For the first time, an An-32 transport aircraft of the Indian Air Force (IAF) flew with blended bio-jet fuel produced from Jatropha oil, unlocking the possibility of gradually expanding it to the entire service at some point. This has the dual benefit of reducing the carbon footprint as well as usage of fossil fuels.
“The maiden IAF flight of December 17, 2018 was flown by highly qualified test pilots from the Aircraft and System Testing Establishment (ASTE), under the supervision of Air Officer Commanding, Chandigarh,” Wg. Cdr. A Shrivastava, Research Fellow at the Centre for Air Power Studies, wrote in an article published on the think tank’s website.
He said India had thus joined a league of select nations to have “developed, tested and certified” a single step Hydro-processed Renewable Jet (HRJ) process to convert non-edible oil into biofuel for use on military aircraft.
“IAF carried out extensive engine tests on the ground. This is now followed by flight trials using 10% bio-jet blended Aviation Turbine Fuel (ATF),” IAF said in a statement.
Cleared last week
Air Chief Marshal BS Dhanoa had earlier announced that the IAF intended to fly the An-32 with 10% bio-jet fuel at the Republic Day flypast on January 26 next year.
This bio-jet fuel technology was developed by the Indian Institute of Petroleum (IIP) under the Council of Scientific and Industrial Research (CSIR) in 2009 and tested between 2011 and 2013. Following extensive evaluation, including performance ground runs on the aero-engine since 2018, the Centre for Military Airworthiness and Certification (CEMILAC) cleared the trial flight last week.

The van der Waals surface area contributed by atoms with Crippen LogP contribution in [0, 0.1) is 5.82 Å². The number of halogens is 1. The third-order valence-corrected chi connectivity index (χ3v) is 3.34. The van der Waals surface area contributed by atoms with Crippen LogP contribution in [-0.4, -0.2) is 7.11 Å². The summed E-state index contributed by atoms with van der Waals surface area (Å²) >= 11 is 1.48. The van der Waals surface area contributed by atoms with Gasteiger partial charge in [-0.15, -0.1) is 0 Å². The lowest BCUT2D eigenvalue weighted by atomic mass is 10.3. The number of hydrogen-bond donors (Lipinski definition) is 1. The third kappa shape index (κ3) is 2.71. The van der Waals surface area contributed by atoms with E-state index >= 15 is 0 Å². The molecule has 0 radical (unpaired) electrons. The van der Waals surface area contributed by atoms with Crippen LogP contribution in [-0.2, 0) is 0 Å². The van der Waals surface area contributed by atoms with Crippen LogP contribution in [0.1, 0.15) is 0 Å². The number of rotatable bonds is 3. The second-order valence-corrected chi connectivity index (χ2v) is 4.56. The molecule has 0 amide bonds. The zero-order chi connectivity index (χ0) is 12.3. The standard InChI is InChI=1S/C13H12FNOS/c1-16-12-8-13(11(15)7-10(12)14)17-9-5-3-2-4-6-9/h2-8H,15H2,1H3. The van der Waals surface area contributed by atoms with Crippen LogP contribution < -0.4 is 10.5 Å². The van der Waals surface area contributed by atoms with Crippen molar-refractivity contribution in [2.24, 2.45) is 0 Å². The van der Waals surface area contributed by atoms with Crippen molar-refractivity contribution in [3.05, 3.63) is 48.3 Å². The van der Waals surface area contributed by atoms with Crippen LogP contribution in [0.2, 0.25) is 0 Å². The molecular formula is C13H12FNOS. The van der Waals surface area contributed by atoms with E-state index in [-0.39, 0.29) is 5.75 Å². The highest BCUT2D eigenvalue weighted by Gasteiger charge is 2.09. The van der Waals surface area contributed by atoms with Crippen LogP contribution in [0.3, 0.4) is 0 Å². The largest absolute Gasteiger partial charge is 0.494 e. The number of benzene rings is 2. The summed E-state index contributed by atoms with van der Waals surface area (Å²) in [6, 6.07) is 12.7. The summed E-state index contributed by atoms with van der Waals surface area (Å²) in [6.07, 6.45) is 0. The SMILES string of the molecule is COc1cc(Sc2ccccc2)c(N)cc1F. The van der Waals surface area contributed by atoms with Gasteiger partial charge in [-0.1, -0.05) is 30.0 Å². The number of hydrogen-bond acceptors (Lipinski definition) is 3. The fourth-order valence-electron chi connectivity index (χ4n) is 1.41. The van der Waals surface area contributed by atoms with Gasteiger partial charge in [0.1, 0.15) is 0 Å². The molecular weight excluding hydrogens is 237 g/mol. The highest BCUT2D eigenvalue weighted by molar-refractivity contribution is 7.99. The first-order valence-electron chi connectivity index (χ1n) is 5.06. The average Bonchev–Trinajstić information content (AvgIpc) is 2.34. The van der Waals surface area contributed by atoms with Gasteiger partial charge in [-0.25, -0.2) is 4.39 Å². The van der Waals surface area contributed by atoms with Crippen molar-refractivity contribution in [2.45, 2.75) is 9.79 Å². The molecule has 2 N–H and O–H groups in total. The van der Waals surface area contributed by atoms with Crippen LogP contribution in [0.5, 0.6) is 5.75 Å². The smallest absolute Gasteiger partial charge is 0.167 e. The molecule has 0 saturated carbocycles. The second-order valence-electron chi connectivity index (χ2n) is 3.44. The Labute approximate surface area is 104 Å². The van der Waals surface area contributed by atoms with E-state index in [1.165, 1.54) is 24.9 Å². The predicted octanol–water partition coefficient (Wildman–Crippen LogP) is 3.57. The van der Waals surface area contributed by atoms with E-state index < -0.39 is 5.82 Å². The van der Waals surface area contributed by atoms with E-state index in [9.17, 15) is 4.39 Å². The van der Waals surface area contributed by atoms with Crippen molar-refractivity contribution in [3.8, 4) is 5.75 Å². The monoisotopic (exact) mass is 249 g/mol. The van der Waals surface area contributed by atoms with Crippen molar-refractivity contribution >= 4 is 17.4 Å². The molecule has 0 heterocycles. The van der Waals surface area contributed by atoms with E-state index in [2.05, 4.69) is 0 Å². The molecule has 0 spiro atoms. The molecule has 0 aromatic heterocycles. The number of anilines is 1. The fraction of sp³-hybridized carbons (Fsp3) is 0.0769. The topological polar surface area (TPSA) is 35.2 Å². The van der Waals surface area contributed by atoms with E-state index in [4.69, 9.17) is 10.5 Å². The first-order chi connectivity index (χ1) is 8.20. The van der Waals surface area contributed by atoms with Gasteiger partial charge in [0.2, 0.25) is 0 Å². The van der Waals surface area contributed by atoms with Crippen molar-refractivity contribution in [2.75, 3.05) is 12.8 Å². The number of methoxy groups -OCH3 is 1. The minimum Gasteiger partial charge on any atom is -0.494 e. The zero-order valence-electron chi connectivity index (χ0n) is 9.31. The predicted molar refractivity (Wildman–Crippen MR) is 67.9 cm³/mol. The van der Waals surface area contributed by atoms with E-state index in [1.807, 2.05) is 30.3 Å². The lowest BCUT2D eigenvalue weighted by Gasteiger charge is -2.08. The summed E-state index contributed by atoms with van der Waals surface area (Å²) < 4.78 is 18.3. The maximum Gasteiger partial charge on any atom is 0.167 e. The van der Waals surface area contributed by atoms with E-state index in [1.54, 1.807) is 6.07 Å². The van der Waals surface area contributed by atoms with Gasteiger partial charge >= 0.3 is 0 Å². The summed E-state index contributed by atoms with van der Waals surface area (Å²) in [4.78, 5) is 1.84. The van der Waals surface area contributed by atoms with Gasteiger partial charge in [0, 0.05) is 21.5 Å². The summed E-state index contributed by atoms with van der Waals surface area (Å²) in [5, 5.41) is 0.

Wg. Cdr. Shrivastava stated that the IAF was funding the entire testing and certification programme and also providing its aircraft and engine test facilities.
An uphill task
According to the article, on completion of the entire testing process on An-32 aircraft and notification of new standards for blended fuel, the IAF may decide to examine and certify the use of bio-jet fuel on other fixed and rotary wing aircraft, including fighters.
However, scalability of bio-fuel usage is an uphill task due to availability and supply chain issues. While several studies have been undertaken to promote its use in various sectors, commercial usage of bio-fuel usage has a sketchy history in India. It needs policy intervention to incentive the entire supply chain, from production of the crops to its distribution.
Giving an estimate of the challenge, the article states that the IAF would require over 3,000 Kilo Litres of bio-fuel annually just for operating the AN-32 fleet with a 10% mix.